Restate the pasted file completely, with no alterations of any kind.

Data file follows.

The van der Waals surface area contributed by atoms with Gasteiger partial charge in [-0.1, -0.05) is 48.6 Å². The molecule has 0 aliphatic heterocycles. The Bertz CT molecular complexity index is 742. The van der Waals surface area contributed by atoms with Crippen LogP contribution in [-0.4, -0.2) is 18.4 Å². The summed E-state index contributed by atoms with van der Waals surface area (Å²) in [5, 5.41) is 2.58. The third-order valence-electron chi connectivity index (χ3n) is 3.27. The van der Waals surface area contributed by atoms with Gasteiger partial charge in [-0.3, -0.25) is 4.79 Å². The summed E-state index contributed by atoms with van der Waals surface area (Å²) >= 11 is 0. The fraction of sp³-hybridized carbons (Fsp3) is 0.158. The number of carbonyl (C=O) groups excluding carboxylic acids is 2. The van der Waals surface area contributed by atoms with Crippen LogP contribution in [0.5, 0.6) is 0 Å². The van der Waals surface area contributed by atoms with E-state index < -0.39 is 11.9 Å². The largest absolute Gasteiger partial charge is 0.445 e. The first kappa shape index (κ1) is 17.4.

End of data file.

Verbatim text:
The van der Waals surface area contributed by atoms with Gasteiger partial charge in [-0.1, -0.05) is 48.6 Å². The molecule has 0 aliphatic heterocycles. The Bertz CT molecular complexity index is 742. The van der Waals surface area contributed by atoms with Crippen LogP contribution in [-0.4, -0.2) is 18.4 Å². The summed E-state index contributed by atoms with van der Waals surface area (Å²) in [5, 5.41) is 2.58. The third-order valence-electron chi connectivity index (χ3n) is 3.27. The van der Waals surface area contributed by atoms with Gasteiger partial charge in [-0.3, -0.25) is 4.79 Å². The summed E-state index contributed by atoms with van der Waals surface area (Å²) >= 11 is 0. The fraction of sp³-hybridized carbons (Fsp3) is 0.158. The number of carbonyl (C=O) groups excluding carboxylic acids is 2. The van der Waals surface area contributed by atoms with Crippen LogP contribution in [0.5, 0.6) is 0 Å². The van der Waals surface area contributed by atoms with E-state index < -0.39 is 11.9 Å². The largest absolute Gasteiger partial charge is 0.445 e. The first kappa shape index (κ1) is 17.4.